Summary: Paul speaks once again to the issue of sex and how we use our bodies. Our bodies are temples of the Holy Spirit - that means more than quitting smoking; more than the sermon and find out what it does mean.

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It’s time for Body Break with Hal Johnson and Joanne McLeod, those Canadian health and fitness experts. You know those commercials on TV where a man and woman come on and tell you that all the stuff you’re eating is killing you? That’s them! Did you know that a can of soda contains 5 tablespoons of sugar? Or is it ten? Do you know how much fat there is in a juicy ½ pound burger smothered in cheese, pickles, onions and mushrooms? I don’t care but could I have gravy on the fries?

Hal and Joanne would have a tantrum if we would eat this kind of food in front of them. They would suggest two pounds of carrots, a pound of broccoli, and three bananas, four apples, two oranges and a grapefruit a day…between meals. A meal is a salad with cucumbers and no dressing. Who can live that way? If your body matters to you and your health is at stake then you take these people seriously.

When I say “your body matters” you probably think of Body Break and good health habits. When I say “your body is a temple of the Holy Spirit” the reaction is similar. Most people think of smoking and claim this verse as a good reason to quit. Few think of overeating in the same way, but by virtue of the principle it fits the logic. However, is this what Paul meant when he implied that our bodies matter?

Corinth was a city obsessed with the worship of sex. A thousand priestesses from the temple of Aphrodite would come down into the city at night and ply their trade. Sexual promiscuity was highly regarded in that culture. Judging by the shows on TV and the stories in the tabloids, the sexual adventures of the stars promotes a similar attitude today.

When Paul said “your body matters” he was addressing this specific issue: sexual immorality. It seems that some Christians in Corinth had taken the message of grace and Paul’s own words to suggest that they had sexual freedom. To this gross misunderstanding, Paul replies with a theology of sex that asks: Is what we do with our bodies of any great spiritual consequence in relationship to Christ?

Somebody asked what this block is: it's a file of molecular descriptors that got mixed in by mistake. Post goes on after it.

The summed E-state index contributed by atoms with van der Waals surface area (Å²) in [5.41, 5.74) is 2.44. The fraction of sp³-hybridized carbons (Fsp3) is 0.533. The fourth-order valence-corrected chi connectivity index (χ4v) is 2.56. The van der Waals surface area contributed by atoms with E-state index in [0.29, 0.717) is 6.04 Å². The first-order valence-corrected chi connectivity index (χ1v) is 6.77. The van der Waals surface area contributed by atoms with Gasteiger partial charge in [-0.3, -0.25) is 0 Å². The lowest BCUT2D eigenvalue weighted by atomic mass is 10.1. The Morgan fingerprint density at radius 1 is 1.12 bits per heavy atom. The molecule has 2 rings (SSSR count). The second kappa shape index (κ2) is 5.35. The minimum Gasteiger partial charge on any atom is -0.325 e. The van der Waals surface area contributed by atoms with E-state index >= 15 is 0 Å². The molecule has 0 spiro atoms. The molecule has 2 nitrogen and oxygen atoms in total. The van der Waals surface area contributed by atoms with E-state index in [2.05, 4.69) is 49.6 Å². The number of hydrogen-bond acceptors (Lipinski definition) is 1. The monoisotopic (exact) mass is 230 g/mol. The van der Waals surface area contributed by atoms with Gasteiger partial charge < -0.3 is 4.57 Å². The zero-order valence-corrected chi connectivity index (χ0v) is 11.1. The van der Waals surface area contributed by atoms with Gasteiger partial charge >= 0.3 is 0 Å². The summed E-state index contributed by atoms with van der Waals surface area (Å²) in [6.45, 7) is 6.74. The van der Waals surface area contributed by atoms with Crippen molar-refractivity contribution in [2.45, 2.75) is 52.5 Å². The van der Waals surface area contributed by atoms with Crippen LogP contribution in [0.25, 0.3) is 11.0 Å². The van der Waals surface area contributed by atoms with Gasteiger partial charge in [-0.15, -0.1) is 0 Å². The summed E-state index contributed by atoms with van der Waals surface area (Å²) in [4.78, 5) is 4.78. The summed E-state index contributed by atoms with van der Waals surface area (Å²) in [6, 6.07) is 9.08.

1. The Lord’s intention for your body

If you were a Christian in Corinth at this time you would be enjoying the truth of God’s grace. “I am forgiven, set free from sin by the cross of Christ, and there is nothing that I need to do to earn my salvation.” You would also conclude that all things are permissible because we are no longer under law. You can even eat meat offered to idols now, as we will see later. Idols are of no consequence to believers.

But what is of consequence for believers? “Everything is permissible for me’ – but not everything is beneficial. ‘Everything is permissible for me’ – but I will not be mastered by anything.” (v.12) Apparently this is what Paul told them, ‘Everything is permissible’, and they were using these words in a context beyond what Paul meant. Yes, legalism has no place in the Christian life; legalism is an extreme attempt to do what pleases God. But on the other end of extremism is license – that is, life without any rules. So Paul corrects their vision: “I am allowed to do anything” – but not everything is good for you; “I am allowed to do anything” – but I must not allow myself to become a slave to anything.

If your freedom hurts you and hurts others freedom is no longer a good thing. If your freedom allows you to indulge in certain activities that are addictive and you become a slave to them, you have lost your freedom – you are no longer free anymore. We know what those vices are and you know how they hurt you and others. The things that are not good for you are always enslaving; they tend to be habit-forming. They give a certain degree of pleasure, physically or emotionally and you keep on doing them because that feeling doesn’t last. Each time you think the high will last a little longer but it doesn’t.

Some of the logic for living this way, for experimenting with freedom, came from a dominant philosophy at the time: “Food for the stomach and the stomach for food.” This saying in Corinth represented bodily appetites. The logic goes like this: the stomach was designed for food and food satisfies the needs of the stomach – therefore it is natural and right to satisfy your need whenever it arises. When you are hungry you go to the refrigerator. It’s not against the law; no one arrests you for that. The same is true, the Corinthians said, of sex. Our bodies are made for sex, so it is natural and right to satisfy those urges as well.

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